Impact of Early Follow-Up Intervention on Parent-Reported Postconcussion Pediatric Symptoms: A Feasibility Study

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Abstract

Objectives:

To investigate the effectiveness and feasibility of early intervention telephone counseling with parents in limiting postconcussion symptoms and impacts on children and youth.

Setting:

Recruitment occurred postdischarge from one pediatric emergency department.

Participants:

Sixty-six parents of children aged 5 to 16 years with a diagnosis of a concussion injury.

Design:

A pilot, randomized controlled study compared the efficacy of telephone counseling (reviewing symptom management and return to activity with parents at 1 week and 1 month postinjury) with usual care (no formalized follow-up).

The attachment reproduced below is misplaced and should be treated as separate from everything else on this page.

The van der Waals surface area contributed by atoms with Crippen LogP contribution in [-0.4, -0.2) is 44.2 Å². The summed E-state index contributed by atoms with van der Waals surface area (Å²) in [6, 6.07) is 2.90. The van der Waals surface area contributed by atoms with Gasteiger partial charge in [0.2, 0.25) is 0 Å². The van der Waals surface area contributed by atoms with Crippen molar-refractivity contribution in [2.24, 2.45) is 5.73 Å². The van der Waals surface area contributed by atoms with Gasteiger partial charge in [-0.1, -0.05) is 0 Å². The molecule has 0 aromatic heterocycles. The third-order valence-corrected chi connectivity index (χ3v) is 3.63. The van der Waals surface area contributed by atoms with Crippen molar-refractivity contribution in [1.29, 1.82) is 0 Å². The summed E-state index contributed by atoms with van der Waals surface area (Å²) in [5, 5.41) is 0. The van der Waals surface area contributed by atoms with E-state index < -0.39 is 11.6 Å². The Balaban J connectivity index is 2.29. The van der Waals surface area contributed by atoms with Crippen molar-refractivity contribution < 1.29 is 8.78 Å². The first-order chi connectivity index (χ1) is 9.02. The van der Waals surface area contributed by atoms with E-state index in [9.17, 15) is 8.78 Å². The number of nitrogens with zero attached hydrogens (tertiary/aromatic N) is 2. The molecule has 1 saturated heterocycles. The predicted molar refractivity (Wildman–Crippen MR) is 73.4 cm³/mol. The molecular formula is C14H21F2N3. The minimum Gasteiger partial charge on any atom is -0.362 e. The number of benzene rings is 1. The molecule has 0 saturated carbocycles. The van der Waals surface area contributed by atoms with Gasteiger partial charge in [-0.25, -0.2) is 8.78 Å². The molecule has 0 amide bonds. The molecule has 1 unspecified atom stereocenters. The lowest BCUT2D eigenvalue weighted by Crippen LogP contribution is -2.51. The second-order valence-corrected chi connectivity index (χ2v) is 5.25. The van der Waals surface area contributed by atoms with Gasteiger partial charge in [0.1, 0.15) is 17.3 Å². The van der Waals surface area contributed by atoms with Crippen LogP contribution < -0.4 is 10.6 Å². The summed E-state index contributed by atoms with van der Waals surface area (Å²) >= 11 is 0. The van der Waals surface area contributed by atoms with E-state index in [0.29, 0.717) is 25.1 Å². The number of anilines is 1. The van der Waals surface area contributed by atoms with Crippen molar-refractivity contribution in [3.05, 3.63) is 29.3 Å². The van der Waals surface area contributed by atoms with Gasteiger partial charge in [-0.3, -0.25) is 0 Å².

Main Measures:

The Post-Concussion Symptom Inventory and the Family Burden of Injury Interview administered with parents by a blinded therapist at 3 months postinjury.

Results:

No significant difference between the groups at 3 months postinjury in postconcussion symptoms (P = .67) and family stress (P = .647).

Conclusion:

The findings suggest that the early counseling intervention strategy trialed herein may not be effective for children and youth who experience significant postconcussion symptoms. Further research is needed to determine whether more intensive and integrated care would better serve children.

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